News articles on the front page of this issue of SN tell a tale of two companies. They are very different from one another but have a common objective: to increase sales by $1 billion during the next four years.
The two companies seeking to leap the $1 billion growth hurdle by the turn of the century are Randalls Food Markets, Houston, and Certified Grocers of California, Los Angeles.
The two news articles, written by SN reporter Elliot Zwiebach, show that while growth goals may be identical, completely different growth tactics must be run out for dissimilar styles of business. Randalls, with current sales of about $2.4 billion, is a conventional chain; Certified, with a top line of about $1.8 billion, is a cooperative wholesaler. Clearly, Certified is the organization that must change most dynamically to achieve significant sales growth. Certified's Al Plamann told those at the annual meeting that independent stores supplied by Certified need to act like a "virtual chain."
"Integrated retail chains have a built-in advantage over our organization because they can manage product flow through the distribution system and achieve significant cost advantages," Al said. "For Certified and its members to be competitive, it's necessary to create a virtual chain."
To do that, Certified will roll out a simplified pricing system, inaugurate an interactive ordering system, add customer services and seek technology upgrades. The last objective looks especially challenging since just 40% of independents supplied use front-end scanning; scan data is the well from which all information-driven applications flow.
Actually, any effort to forge independent stores into any sort of a chain will be daunting. They're not called "independents" for nothing. Meanwhile, let's glance at what a privately held and family-operated chain such as Randalls must do to net its $1 billion of growth. In keeping with what Certified's Al Plamann had to say about integrated chains, Randalls' challenges have little to do with distribution or inspiring dissimilar stores to pull their oars at the same time. Instead, Randalls is busy grappling with the psychology of folding an acquired entity into the main operation.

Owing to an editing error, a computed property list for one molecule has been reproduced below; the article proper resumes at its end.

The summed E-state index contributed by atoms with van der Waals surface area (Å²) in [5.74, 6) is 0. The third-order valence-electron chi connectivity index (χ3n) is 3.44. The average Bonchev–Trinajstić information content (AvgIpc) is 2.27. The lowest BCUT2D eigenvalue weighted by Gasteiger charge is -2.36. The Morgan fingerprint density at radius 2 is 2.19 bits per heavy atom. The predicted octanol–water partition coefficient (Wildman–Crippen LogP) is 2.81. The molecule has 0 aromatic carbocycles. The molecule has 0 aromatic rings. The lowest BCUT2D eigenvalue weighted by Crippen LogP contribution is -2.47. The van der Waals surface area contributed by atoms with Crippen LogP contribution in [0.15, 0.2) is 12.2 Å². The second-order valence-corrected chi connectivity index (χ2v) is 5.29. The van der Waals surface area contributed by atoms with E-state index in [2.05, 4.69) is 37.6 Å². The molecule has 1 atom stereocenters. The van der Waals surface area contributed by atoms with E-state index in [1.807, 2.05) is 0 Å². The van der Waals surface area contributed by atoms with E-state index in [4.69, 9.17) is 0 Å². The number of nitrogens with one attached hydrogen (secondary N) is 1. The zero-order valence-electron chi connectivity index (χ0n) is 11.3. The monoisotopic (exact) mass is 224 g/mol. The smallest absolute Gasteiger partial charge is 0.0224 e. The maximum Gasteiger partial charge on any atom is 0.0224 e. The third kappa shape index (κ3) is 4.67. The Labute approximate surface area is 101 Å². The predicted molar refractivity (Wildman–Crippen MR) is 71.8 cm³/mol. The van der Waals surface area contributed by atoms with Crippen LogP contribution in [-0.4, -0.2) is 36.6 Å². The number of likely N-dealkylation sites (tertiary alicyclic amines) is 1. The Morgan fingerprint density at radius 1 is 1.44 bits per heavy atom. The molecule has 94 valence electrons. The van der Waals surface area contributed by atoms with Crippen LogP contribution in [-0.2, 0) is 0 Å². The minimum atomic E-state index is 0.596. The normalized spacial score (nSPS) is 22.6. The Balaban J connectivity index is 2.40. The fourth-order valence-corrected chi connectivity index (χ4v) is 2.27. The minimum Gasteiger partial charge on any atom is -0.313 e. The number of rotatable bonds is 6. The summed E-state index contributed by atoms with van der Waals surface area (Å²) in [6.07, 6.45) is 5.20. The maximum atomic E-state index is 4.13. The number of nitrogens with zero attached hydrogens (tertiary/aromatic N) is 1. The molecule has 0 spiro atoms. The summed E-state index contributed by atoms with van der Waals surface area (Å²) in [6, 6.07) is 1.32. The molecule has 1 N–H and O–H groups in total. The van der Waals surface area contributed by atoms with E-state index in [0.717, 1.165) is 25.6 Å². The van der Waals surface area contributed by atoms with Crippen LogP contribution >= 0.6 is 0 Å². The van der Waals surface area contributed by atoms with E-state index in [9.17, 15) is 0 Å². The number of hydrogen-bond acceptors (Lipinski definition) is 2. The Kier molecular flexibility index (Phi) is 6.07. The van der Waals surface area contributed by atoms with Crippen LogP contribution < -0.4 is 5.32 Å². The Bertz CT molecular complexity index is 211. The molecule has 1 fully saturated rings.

Randalls acquired Tom Thumb from Cullum Cos. in 1992 and has already combined buying, accounting, management information systems and such functions into the Houston headquarters. Now Randalls is facing the far more nebulous problem of positioning the sluggish Tom Thumb stores in Dallas as a hometown operation, and leaving behind the "interlopers-from-Houston" image that has sprung up in the minds of Tom Thumb shoppers and employees alike.
So Chairman Robert Onstead moved to Dallas earlier this month in a bid to burnish the stores' local image by increasing the stores' involvement with the Dallas business community, ensuring stores properly reflect local tastes and fostering communication between Houston and Dallas. No small task.
Will the strategies outlined in this issue of SN by Certified and Randalls carry the day and produce $1 billion in new sales for each? Let's reconvene in the year 2000 and find out.
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